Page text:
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thenelli01

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thenelli01 last won the day on March 11

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About thenelli01

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    21 years old. I like to learn and think, work out (lift weights, run, etc), read, play sports.
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    [7-3-13] I gained interest in philosophy during my first year at college. This motivated me to go to the library and I began reading the works of Plato, Socrates, Marx, Kant, Nietzsche, and C.S. Lewis to name a few and found myself at odds with all of them. Incidentally, I picked up The Virtue of Selfishness without knowing anything of Ayn Rand. This was back in February 2012. Since then I have read ITOE and Capitalism: The Unknown Ideal in addition to VOS. There is still much to learn, which is the primary reason I am on this forum. My other interests are economics, psychology, and physics.

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  1. I answered that in the preceding sentences: "I don't think there is a fundamental distinction (only a distinction in form) between the physical dependence via the womb and physical dependence via mother's care for a newborn. Therefore, I think your red line of obtaining rights when it gains "independence" is arbitrary. A baby's nature a week before birth and after birth didn't change significantly (I.e. in kind) and neither did it's dependence. Yes, it's separated by the mother's physical body, but it still depends on the mother's physical body to care for it's basic survival needs. It's the entity's nature that determines it's worthiness of rights, not the arbitrary distinction between womb and non-womb." Basically I was saying that independence didn't change from womb to non-womb. But now I think I may have been using independence in two different senses: a metaphysical sense (i.e. literally still being connected to the mother) and ethical sense (i.e. it is still dependent on the mother physically but only in an ethical context). I was saying because the dependence was still there, the distinction between womb and non-womb is arbitrary (before I realized the mix up). But the real question is whether metaphysical independence (i.e. being a separate entity) is an essential characteristic of the nature of man and the context of rights (as I think you were alluding to/arguing). And then I see how that connects to the potential vs. actual.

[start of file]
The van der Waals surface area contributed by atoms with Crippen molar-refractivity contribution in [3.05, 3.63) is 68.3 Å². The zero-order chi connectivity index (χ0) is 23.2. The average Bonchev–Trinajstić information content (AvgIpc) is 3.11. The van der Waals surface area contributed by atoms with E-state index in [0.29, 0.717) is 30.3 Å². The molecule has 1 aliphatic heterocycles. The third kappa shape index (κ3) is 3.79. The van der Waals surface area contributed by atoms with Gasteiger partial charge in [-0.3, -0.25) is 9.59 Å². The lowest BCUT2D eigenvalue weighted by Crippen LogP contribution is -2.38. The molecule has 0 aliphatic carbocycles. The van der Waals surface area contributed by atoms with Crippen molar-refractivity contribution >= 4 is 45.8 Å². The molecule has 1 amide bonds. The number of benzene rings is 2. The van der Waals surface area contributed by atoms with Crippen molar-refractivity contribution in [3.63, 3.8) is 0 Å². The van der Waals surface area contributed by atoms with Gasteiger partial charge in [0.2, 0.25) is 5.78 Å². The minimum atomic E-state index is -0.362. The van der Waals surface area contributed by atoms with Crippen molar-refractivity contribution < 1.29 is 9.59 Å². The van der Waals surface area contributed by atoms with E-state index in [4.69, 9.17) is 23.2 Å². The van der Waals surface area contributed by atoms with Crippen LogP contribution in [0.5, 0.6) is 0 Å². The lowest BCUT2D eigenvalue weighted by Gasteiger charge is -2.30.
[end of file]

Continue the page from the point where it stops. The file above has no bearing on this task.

2. I wonder if the issue here is that I’m mixing up two senses of the word dependence... a metaphysical dependence (fetus dependent on mother for life) ... and ethical dependence (baby is morally dependent on the mother for life).
  3. Do you disagree with above? Just curious - I want to see if my thoughts are flawed in some way. I also think it’s important to remember that there is a difference between someone who makes a mistake/error in judgment and then corrects the issue vs. someone that consistently makes the same error over and over again. And I think your distinction between the period of time you know someone is important too... in the sense that I’d be willing to give someone more of the benefit of the doubt the longer I knew them and if their errors are antithetical to my judgement of their character over a long period of time. This would seem to be important in the amount of chances I’d be willing to give them before I’d consider it a lost hope (and obv depends on the seriousness/context of the situation). You still need to set up boundaries in every relationship you are in so you don’t end up in a situation that is against your interests. I'm interested in your opinion.